By Felipe Ruiz | February 05, 2021
If you go and look at my last post, you’ll discover or recall what happened recently to the Colombian Foreign Ministry and its digital visa platform. On that occasion, I referred to a "thoughtless vulnerability reporting" by the user who identified the weakness in that platform and by a group of journalists who published it on social networks. However, before finding out the details of that event, reflecting on it, and gathering words to offer to you through this medium, I was asked to review something else. I mean something I mentioned briefly in that writing, but judiciously posed to the reader as a possible forthcoming topic I would address here: ISO/IEC 29147:2018.
As shared on their website, ISO (the International Organization for Standardization) "is an independent, non-governmental international organization." "[It] brings together experts to share knowledge and develop voluntary, consensus-based, market relevant International Standards that support innovation and provide solutions to global challenges." In their standards catalog, the number 35 stands for the 'Information technology' group, where, among 15 different subgroups, 35.030 corresponds to the 'IT Security (including encryption).' There, we find the ISO/IEC 29147:2018, 'Information technology -Security techniques- Vulnerability disclosure.' In this post, I will introduce you to what the experts in this standard have to offer to all interested parties.
This standard takes as its primary subject Vulnerability Disclosure, i.e., in a nutshell, the act of informing stakeholders about an IT system’s vulnerability. You likely know that a vulnerability could be described as a security weakness in a system that could compromise multiple assets and operations when exploited by attackers. Factors such as the origin, severity, and impact generated by a vulnerability are variable characteristics. Nevertheless, when someone finds a vulnerability, at least in the first instance, what matters is not what its specific features are but the mere fact of reporting it. From an ethical conduct stance, everyone, whether we’re paid for it or not, should report or disclose any vulnerabilities identified for our well-being and that of others.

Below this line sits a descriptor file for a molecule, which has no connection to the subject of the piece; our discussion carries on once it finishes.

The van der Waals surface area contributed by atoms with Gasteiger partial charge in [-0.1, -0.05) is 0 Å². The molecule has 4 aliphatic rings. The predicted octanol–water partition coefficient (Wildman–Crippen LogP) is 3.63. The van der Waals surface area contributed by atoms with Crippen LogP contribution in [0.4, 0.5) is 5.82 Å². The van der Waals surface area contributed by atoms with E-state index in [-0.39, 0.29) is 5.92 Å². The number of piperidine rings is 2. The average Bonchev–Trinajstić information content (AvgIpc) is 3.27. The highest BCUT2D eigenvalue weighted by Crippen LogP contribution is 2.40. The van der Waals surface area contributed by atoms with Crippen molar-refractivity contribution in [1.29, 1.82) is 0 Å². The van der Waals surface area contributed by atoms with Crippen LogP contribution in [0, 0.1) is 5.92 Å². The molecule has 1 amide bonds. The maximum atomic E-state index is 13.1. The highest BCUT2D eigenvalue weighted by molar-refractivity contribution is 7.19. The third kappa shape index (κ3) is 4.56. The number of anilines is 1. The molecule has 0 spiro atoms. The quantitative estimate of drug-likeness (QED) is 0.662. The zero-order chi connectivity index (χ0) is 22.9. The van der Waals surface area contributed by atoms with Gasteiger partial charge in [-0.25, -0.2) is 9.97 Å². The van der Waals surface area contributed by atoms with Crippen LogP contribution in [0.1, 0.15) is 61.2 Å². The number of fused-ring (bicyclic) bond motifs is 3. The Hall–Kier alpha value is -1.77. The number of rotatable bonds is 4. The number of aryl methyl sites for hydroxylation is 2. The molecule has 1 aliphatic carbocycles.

ISO chiefly directs this standard to vendors who may receive vulnerability reports and publish information (advisories) on their verification and remediation, for which they are responsible. Following ISO concepts, the reporter (usually the finder) is the person or organization that provides information on a potential vulnerability to the vendor or coordinator. On the other hand, the latter acts as an intermediary if communication and negotiation between stakeholders require it. It’s relevant to note that, apart from users, coordinators, and even vendors, can act as reporters.